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Bachelor Help: How do you measure vegetables?

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posted on Sep, 22 2005 @ 05:33 AM
I'm trying to make some Pang Kare-Kare, but I can't figure out how to measure vegetables! How do you get a 1/2, 1/4/ 3/4, etc. out of these?

Obviously I don't dice them and measure, because the recipe doesn't say dice. It just says : 1-1/2 cup of sliced eggplant, 1-1/2 cup of string beans. How in the heck do you measure that? I have to cut them up first, but how big? I have measuring cups, but how do you squeeze a carrot into 1-1/2 cups?

posted on Sep, 22 2005 @ 04:23 PM

Originally posted by curme
I have to cut them up first, but how big?I have measuring cups, but how do you squeeze a carrot into 1-1/2 cups?

As big as you like.
And generally, with vegetables it doesn't call for 1.5 cups of this, etc., but rather 1 large pepper, 2 large carrots, etc., but if it comes for measurments, just chop em up as small as you like and go measure them.

posted on Sep, 22 2005 @ 04:32 PM
Throw away your silly recipe books and work by instinct as you should.

I suggest you will then be able to replace the "cup" measure with your own personalized measure called the "curme".

posted on Sep, 22 2005 @ 07:24 PM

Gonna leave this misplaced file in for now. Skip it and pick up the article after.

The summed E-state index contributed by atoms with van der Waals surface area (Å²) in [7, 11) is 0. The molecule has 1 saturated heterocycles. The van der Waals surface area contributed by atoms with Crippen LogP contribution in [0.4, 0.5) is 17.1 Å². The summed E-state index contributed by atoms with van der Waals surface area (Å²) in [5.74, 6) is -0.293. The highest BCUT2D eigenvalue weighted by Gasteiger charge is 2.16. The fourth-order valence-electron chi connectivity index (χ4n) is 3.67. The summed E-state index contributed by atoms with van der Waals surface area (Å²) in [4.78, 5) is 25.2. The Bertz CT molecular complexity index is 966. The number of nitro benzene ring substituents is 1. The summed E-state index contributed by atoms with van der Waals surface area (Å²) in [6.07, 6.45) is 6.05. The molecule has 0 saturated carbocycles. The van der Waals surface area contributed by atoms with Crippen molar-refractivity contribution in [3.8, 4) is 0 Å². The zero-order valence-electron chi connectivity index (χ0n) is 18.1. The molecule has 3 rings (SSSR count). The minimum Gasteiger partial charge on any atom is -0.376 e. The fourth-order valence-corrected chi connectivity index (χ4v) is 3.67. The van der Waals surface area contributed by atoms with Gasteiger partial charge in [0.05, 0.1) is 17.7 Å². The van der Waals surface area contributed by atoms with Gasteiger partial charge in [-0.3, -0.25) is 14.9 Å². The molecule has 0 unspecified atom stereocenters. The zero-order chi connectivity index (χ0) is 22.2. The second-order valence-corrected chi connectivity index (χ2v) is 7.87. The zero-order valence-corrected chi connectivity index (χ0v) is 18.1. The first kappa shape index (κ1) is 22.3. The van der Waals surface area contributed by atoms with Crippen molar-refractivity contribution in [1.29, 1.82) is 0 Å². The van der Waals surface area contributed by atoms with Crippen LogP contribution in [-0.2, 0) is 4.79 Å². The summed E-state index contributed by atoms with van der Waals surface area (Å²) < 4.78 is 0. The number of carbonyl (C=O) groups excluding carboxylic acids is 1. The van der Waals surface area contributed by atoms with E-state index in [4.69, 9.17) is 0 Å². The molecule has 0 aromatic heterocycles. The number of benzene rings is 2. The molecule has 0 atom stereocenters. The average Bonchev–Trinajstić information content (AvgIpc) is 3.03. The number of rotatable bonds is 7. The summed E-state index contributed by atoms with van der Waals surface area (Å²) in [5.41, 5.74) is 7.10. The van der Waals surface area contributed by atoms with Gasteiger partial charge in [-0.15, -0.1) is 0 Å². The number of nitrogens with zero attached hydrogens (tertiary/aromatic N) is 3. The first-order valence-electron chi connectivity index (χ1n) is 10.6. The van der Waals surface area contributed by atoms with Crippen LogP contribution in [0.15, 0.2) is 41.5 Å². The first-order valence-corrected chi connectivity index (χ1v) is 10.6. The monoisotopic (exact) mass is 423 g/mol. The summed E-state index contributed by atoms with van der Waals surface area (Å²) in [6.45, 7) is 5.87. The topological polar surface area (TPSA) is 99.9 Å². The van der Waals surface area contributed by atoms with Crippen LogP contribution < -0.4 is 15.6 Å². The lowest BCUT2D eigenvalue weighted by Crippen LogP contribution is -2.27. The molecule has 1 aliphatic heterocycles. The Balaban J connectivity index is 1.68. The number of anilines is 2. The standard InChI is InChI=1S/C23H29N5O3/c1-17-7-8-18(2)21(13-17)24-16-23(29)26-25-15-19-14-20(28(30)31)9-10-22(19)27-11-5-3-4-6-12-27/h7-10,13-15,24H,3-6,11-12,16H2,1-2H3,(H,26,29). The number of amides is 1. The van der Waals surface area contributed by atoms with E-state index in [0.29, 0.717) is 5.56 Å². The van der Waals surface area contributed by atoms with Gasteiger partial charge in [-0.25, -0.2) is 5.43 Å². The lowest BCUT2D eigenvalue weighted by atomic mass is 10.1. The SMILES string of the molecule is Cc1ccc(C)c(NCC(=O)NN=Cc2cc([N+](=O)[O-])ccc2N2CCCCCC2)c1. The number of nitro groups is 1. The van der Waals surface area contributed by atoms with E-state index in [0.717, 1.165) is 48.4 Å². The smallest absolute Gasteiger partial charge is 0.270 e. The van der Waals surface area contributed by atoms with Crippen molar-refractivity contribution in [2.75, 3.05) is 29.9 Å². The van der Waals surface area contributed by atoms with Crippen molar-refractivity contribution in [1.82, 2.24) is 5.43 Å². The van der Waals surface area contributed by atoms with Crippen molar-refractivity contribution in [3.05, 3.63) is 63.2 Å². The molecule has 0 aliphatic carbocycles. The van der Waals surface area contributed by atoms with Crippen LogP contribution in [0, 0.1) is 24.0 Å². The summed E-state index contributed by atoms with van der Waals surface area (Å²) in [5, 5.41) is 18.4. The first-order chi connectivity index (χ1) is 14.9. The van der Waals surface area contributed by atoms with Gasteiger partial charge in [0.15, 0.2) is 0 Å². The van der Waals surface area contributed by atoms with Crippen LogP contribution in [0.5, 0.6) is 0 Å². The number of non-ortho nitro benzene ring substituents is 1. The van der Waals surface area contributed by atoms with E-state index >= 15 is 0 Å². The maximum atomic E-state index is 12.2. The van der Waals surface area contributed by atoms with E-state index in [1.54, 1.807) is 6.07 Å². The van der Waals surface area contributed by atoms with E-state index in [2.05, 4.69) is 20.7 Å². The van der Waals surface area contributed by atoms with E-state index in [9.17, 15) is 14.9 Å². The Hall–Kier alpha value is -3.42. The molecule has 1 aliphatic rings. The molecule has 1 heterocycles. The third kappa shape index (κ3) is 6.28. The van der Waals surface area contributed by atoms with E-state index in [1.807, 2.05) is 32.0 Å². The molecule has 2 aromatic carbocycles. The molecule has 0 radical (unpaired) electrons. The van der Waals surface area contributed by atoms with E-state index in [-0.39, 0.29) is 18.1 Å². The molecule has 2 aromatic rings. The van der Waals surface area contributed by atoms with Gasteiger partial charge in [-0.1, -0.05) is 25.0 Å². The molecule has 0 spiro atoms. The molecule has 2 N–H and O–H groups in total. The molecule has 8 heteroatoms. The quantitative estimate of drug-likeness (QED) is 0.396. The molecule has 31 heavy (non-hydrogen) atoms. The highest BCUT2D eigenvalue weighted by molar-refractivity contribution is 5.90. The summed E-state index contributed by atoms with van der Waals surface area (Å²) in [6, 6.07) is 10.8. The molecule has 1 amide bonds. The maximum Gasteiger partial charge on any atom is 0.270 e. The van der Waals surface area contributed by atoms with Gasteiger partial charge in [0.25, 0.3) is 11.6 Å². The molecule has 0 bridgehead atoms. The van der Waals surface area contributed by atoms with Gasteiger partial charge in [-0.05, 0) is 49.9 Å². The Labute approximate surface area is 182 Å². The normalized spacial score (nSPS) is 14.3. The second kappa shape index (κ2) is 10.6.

And, in reference to:

It is possible to do it twice, using tragically politically incorrect obscurities such as the following on-topic submission...

Stanford-Binet is probably the classic tool that actually included this segment in its scope.

Good luck curme!

*runs away*

posted on Sep, 23 2005 @ 07:42 AM
curme -- did you try the recipe and how did you make out? I had to look up the recipe to see what it was -- looks yummy by the way - but I usually just eyeball the measurements in something like that. Unless you have a scale and want to be pretty specific that is the best way. Baking is more of an exact science but regular cooking and stews especially are easier. I generally do the recipe pretty close to what is written the first time I do one then watch out -- I tend to go hmmmmm some more of this would be good and if you add just a tad of this is would be great -- and luckily I am usually right

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